To get a net decrease in emissions, given current conditions (2009), they must have to decrease by seven per cent per year, about 10 times the current rate. He suggests we are reluctant, maybe fearful, to investigate this given the economic priorities. Ultimately Europe and North America will have to lower consumption, so far satisfied to let the belching supporting their consumption occur in a poor distant country.
Banking on a technological silver bullet or an inspired response by capitalism is delusional. However, he suggests there may be a subconscious fear that the good life can't last forever.
Jackson's relating of the four kinds of capitalism is enlightening: state-guided, oligarchic, big-firm and entrepreneurial . Some may try to discount some kinds as not being democratic, as though capitalism has 'freedom' as a bulwark.
While it is hard to know where the ecological limits are, he says, it is pretty certain that current economic activity is exceeding them in many areas.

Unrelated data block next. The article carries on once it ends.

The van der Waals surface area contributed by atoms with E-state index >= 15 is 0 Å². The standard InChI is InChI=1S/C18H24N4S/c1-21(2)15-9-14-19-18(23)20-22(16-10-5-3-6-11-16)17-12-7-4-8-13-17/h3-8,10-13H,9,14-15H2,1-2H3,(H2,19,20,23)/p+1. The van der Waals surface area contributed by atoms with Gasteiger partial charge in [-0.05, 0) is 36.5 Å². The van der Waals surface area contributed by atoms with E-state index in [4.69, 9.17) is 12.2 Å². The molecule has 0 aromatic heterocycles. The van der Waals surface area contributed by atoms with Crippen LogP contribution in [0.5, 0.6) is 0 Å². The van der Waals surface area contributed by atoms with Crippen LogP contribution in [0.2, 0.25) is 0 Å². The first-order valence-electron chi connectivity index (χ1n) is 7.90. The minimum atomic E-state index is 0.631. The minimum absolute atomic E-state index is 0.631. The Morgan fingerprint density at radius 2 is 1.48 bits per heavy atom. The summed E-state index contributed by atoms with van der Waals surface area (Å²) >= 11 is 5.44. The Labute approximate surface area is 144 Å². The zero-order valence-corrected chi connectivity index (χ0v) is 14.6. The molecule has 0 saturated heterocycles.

“The circular flow of production and consumption may once have been a useful way of organizing human society to ensure that people's material needs are catered for. But what does this continual cycle of creative destruction have to do with human flourishing?” “Isn't there a point where enough is enough?”
He also points out that “the cycles of creative destruction are becoming more frequent as product lifetimes plummet as durability is designed out of consumer goods and obsolescence is designed in.” Quality gives way to volume. It is not so much consumer greed, he adds, “as a structural prerequisite for survival.”
But for consumers the need is fundamental only in the initial stages then it is to satisfy social and community needs. Quest for novelty is part of that need. People invent and re-invent themselves for a satisfying place in society. He refers to us as in an “iron cage of consumerism”
“There is something distinctly odd about our persistent refusal to countenance the possibility of anything other than growth-based economics.” Extrapolating on John Keynes, he speculated that the “economic problem” would be solved and energies could be devoted to non-economic pursuits.